“If it’s on iTunes, it’s on TV” – this is what Apple TV promises and this is essentially what it does but don’t expect a revolution in home entertainment.
Apple TV is basically a 40GB external hard drive with its own little operating system and graphical user interface (GUI) that works with your computer to bring iTunes content to your living room. The GUI is modelled on FrontRow, Apple’s media player, and like FrontRow it comes with the same tiny white remote control.
With a little help and a large HDTV from Dave at Currys, I got to see my iTunes library in all its glory on a Sharp 42-inch high-definition (HD) LCD TV. The device itself is small, silver and around 8 inches square and one inch tall. It comes with no connection cables so if you think you can plug and play, forget it.
Since I was using the Apple TV with a HD multimedia interface (HDMI) TV, I used the XtremeHD HDMI to HDMI cables, which cost €24.95. Although Apple TV works at its best with widescreen and HD sets, it also has YPbPr component cable ports for older televisions with this compatibility.
A constant broadband connection is needed for both your computer and the Apple TV. It has built-in wireless but also takes an ethernet cable. Even though the specifications state that a broadband connection is needed, I didn’t realise that it was essential for passing all content through iTunes before it authorises the content from your computer. I don’t like the idea of asking Apple permission to move my legitimately bought music from my laptop to my Apple TV.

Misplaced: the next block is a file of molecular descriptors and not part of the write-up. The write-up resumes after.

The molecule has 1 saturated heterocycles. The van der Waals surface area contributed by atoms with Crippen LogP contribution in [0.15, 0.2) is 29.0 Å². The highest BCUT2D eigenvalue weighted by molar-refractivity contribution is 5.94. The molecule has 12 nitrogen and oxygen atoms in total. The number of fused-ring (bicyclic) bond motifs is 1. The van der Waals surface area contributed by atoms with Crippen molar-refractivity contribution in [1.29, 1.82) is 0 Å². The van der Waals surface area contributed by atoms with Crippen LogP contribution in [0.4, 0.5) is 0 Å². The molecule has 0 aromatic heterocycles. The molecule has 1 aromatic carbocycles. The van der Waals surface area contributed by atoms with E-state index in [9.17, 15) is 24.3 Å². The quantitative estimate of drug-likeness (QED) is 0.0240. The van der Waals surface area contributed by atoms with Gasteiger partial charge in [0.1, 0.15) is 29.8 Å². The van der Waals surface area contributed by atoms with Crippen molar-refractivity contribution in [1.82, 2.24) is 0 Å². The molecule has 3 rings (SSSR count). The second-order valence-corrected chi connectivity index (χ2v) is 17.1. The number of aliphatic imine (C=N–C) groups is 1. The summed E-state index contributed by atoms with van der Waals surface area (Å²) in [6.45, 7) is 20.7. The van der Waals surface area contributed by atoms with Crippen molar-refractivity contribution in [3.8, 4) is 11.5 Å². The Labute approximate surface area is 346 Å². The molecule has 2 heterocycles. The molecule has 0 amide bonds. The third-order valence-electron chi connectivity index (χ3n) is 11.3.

Because it plays iTunes content only, this isn’t going to replace your DVD player or other home entertainment systems. You can watch movies downloaded from the iTunes store but you can’t download directly onto your Apple TV – instead files are transferred from your computer.
One computer acts as the ‘partner’, so its library is copied and transferred onto the Apple TV hard drive. Up to five other laptops or PCs can stream their content wirelessly so if your friend pops over with their laptop it is as easy as clicking on the Apple TV icon in their iTunes library and entering in the code displayed on screen and instantly their music or video collection is on your television.
Annoyingly, if you place your Mac laptop alongside the Apple TV, the remote activates FrontRow as well as the Apple TV menu every time you click. This can be de-activated in the menu settings but in my experience reverted back every few minutes.
The Apple TV is reasonably priced and is a pretty cool way to effectively turn your TV into a giant iPod but until the hard drive substantially increases from 40GB and other file formats can play on it I’m not entirely convinced.
It is priced at €299 and is available from 3G stores and from the Apple store online at www.apple.com.
Pros: Easy way to share streaming content from multiple iTunes libraries.
Cons: Can only play iTunes files and cannot download directly to Apple TV itself.
By Marie Boran